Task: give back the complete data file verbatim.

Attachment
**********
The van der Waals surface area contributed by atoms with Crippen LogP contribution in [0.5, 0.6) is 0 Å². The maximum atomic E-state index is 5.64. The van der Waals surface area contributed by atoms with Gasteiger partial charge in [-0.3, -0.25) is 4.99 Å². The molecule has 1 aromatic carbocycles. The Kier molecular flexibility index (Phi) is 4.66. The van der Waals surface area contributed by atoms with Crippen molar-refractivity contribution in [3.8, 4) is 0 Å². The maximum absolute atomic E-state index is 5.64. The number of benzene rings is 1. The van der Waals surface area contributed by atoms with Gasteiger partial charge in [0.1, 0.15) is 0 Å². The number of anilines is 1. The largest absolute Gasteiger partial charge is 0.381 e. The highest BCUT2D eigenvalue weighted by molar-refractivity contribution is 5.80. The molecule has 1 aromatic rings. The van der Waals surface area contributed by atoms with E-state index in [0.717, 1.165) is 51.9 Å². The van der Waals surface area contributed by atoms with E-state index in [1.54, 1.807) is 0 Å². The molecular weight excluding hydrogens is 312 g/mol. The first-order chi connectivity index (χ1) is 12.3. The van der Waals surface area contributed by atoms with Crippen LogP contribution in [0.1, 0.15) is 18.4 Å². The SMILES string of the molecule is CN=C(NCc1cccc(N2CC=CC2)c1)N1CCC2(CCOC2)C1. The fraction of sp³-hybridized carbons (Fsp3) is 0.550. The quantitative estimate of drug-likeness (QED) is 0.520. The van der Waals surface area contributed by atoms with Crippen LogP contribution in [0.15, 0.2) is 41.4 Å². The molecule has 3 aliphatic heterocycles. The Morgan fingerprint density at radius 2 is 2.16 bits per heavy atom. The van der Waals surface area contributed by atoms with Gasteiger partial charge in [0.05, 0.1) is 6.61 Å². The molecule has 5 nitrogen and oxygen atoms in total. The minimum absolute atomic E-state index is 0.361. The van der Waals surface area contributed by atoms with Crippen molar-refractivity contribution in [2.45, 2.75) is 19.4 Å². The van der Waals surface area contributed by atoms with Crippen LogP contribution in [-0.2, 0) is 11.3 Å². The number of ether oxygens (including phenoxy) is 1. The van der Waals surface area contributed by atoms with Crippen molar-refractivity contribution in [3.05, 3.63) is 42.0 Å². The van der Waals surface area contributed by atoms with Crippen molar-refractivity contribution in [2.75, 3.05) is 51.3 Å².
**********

The van der Waals surface area contributed by atoms with Crippen LogP contribution in [0.5, 0.6) is 0 Å². The maximum atomic E-state index is 5.64. The van der Waals surface area contributed by atoms with Gasteiger partial charge in [-0.3, -0.25) is 4.99 Å². The molecule has 1 aromatic carbocycles. The Kier molecular flexibility index (Phi) is 4.66. The van der Waals surface area contributed by atoms with Crippen molar-refractivity contribution in [3.8, 4) is 0 Å². The maximum absolute atomic E-state index is 5.64. The number of benzene rings is 1. The van der Waals surface area contributed by atoms with Gasteiger partial charge in [0.1, 0.15) is 0 Å². The number of anilines is 1. The largest absolute Gasteiger partial charge is 0.381 e. The highest BCUT2D eigenvalue weighted by molar-refractivity contribution is 5.80. The molecule has 1 aromatic rings. The van der Waals surface area contributed by atoms with E-state index in [0.717, 1.165) is 51.9 Å². The van der Waals surface area contributed by atoms with E-state index in [1.54, 1.807) is 0 Å². The molecular weight excluding hydrogens is 312 g/mol. The first-order chi connectivity index (χ1) is 12.3. The van der Waals surface area contributed by atoms with Crippen LogP contribution in [0.1, 0.15) is 18.4 Å². The SMILES string of the molecule is CN=C(NCc1cccc(N2CC=CC2)c1)N1CCC2(CCOC2)C1. The fraction of sp³-hybridized carbons (Fsp3) is 0.550. The quantitative estimate of drug-likeness (QED) is 0.520. The van der Waals surface area contributed by atoms with Crippen LogP contribution in [0.15, 0.2) is 41.4 Å². The molecule has 3 aliphatic heterocycles. The Morgan fingerprint density at radius 2 is 2.16 bits per heavy atom. The van der Waals surface area contributed by atoms with Gasteiger partial charge in [0.05, 0.1) is 6.61 Å². The molecule has 5 nitrogen and oxygen atoms in total. The minimum absolute atomic E-state index is 0.361. The van der Waals surface area contributed by atoms with Crippen molar-refractivity contribution in [2.45, 2.75) is 19.4 Å². The van der Waals surface area contributed by atoms with Crippen LogP contribution in [-0.2, 0) is 11.3 Å². The number of ether oxygens (including phenoxy) is 1. The van der Waals surface area contributed by atoms with Crippen molar-refractivity contribution in [3.05, 3.63) is 42.0 Å². The van der Waals surface area contributed by atoms with Crippen molar-refractivity contribution in [2.75, 3.05) is 51.3 Å².